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Novel SERM Cut Postmenopausal Fractures : Lasofoxifene also reduced cancer and heart risks, but one expert says it's no better than existing agents.


 

Major Finding: After 5 years, lasofoxifene reduced the risk of vertebral and nonvertebral fractures by 9.3 cases per 1,000 person-years (HR 0.58) and 5.8 cases per 1,000 person-years (HR 0.76), respectively, compared with placebo.

Data Source: The PEARL study, which randomized 8,556 postmenopausal women with osteoporosis to receive lasofoxifene or placebo for 5 years.

Disclosures: Dr. Cummings has received consulting fees from Amgen, Eli Lilly, GlaxoSmithKline, and Organon, lecture fees from Eli Lilly and Novartis, and grant support from Amgen, Pfizer, and Eli Lilly.

The investigational drug lasofoxifene decreased the risk of vertebral and nonvertebral fractures in postmenopausal women with osteoporosis in a large, randomized, placebo-controlled trial.

The nonsteroidal selective estrogen-receptor modulator (SERM) also reduces the risk of ER-positive breast cancer, major coronary heart disease events, and stroke without raising the risk of endometrial cancer or hyperplasia. Like other SERMs, lasofoxifene raises the risk of venous thromboembolism and increases the rate of hot flushes and leg cramps, wrote Dr. Steven R. Cummings of California Pacific Medical Center Research Institute, San Francisco, and his associates in the Postmenopausal Evaluation and Risk-Reduction with Lasofoxifene (PEARL) study.

Taken together, these findings seem to indicate that lasofoxifene performs somewhat better than do other SERMs such as raloxifene, and also has advantages over hormone therapy, tamoxifen, and tibolone. However, in an editorial accompanying this report, Dr. Carolyn Becker of the division of endocrinology, diabetes, and hypertension at Brigham and Women's Hospital, Boston, argued that the drug “offers no major clinically important benefits over raloxifene for the skeleton, breast, heart, or reproductive tract.

“Given the plethora of drugs currently available for osteoporosis, studies of new agents should show clear benefits over existing agents,” she wrote. Results of the PEARL study do not do so, Dr. Becker added.

Dr. Cummings and his colleagues performed the international, randomized, placebo-controlled PEARL study in 8,556 women aged 59–80 years who had a bone mineral density T score of −2.5 or less at the lumbar spine or femoral neck. A total of 28% already had at least one vertebral fracture at baseline.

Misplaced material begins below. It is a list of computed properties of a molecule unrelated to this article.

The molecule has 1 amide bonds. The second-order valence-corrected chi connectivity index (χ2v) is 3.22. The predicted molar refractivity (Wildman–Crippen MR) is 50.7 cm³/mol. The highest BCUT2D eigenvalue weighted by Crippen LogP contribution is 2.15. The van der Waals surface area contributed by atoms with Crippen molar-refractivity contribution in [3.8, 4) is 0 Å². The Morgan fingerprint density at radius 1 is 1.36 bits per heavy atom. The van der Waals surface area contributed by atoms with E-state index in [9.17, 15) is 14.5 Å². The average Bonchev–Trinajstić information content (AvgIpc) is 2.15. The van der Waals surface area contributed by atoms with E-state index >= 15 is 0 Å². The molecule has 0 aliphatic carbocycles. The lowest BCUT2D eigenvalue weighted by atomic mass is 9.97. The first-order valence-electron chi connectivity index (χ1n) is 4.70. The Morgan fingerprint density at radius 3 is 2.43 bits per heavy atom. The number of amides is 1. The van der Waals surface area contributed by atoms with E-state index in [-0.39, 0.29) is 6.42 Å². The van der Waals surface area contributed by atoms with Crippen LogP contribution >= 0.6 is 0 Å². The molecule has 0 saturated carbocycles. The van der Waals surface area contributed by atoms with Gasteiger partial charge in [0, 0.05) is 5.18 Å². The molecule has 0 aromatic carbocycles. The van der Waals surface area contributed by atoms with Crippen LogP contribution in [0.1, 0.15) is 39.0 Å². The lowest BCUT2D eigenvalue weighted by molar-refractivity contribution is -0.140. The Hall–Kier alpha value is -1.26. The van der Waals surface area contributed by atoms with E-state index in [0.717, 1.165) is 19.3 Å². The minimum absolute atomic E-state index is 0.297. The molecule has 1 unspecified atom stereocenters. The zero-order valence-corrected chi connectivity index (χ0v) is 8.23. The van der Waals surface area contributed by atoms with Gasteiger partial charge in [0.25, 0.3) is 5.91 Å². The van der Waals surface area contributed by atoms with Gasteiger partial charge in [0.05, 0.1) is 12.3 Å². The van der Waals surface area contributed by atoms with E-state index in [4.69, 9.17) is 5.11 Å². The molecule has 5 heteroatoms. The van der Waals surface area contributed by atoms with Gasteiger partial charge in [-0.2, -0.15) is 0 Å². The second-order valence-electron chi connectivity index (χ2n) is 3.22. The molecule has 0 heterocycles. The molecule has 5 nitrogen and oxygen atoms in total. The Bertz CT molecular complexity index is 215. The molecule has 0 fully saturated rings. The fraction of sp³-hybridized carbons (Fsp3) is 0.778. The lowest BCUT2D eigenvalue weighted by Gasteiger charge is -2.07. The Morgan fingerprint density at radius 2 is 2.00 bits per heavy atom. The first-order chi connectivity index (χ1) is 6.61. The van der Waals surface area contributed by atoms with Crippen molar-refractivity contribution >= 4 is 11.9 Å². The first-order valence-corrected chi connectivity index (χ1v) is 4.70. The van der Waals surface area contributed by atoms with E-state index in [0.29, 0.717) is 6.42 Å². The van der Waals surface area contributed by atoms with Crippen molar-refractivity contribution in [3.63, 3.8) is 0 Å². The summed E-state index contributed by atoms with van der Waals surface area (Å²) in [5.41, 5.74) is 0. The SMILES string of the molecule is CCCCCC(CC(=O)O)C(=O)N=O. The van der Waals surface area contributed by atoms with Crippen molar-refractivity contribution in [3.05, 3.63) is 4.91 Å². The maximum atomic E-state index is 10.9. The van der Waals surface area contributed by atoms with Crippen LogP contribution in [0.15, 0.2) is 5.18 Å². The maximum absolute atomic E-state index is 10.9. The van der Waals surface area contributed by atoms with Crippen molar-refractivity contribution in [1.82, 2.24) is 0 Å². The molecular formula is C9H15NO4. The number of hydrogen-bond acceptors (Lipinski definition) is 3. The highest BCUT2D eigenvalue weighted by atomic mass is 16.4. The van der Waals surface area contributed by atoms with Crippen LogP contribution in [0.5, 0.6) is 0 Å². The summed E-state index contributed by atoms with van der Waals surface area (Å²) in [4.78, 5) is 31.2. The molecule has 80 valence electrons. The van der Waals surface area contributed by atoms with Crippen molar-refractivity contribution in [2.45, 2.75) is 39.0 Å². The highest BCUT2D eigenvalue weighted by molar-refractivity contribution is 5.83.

After 5 years of follow-up, women who received 0.5 mg per day of lasofoxifene showed a 42% reduction in relative risk for vertebral fractures and a 24% reduction in relative risk for nonvertebral fractures, compared with those who received placebo. Bone density at the lumbar spine, femoral neck, and total hip improved by about 3% with the active drug, the investigators said (N. Engl. J. Med. 2010;362;686-96).

This decrease in risk of vertebral fractures is comparable with that reported in women taking raloxifene, estrogen therapy, oral bisphosphonates, and tibolone. The decrease in risk of nonvertebral fractures also is similar to that observed in women taking other antiresorptive therapies, and it stands in contrast to raloxifene's inability to reduce this risk, they said.

However, Dr. Becker noted in her editorial that nearly all the reduction in risk for nonvertebral fractures could be attributed to forearm and wrist fractures. “A significant effect in the overall group was not evident until 5 years, and absolute risk reductions were very small.

“On balance, lasofoxifene seems to offer little, if any, advantage over raloxifene as an agent against osteoporosis,” she said (N. Engl. J. Med. 2010;362;752-4).

Lasofoxifene also reduced the risk of ER-positive breast cancer by 85%, compared with placebo. Although this finding is “impressive,” it is similar to the risk reduction reported for raloxifene, Dr. Becker added.

Lasofoxifene was associated with a 32% reduction in relative risk of coronary heart disease events (5.1 cases per 1,000 person-years) and a 36% reduction in relative risk of stroke (2.5 cases per 1,000 person-years), compared with placebo (7.5 and 3.9 cases per 1,000 person-years, respectively), Dr. Cummings and his associates said.

However, Dr. Becker noted that the number of these events was quite small, and there were no differences in rates of fatal stroke. “Although the cardiovascular benefits reported in the PEARL trial seem impressive, one would need to treat 492 patients for 1 year to prevent a single major coronary event,” she said.

The PEARL investigators said that lasofoxifene raised the risk of venous thromboembolism to a similar degree as do raloxifene, tamoxifen, and oral estrogen therapies. Like these agents, lasofoxifene also significantly increased the rate of hot flushes and leg cramps. It did not raise the risk of endometrial cancer or endometrial hyperplasia.

Dr. Becker countered that although the increase in absolute risk of venous thromboembolism was small, lasofoxifene more than doubled the relative risk. In addition, rates of uterine polyps, endometrial hypertrophy, and vaginal candidiasis all were significantly higher than with placebo, she said.

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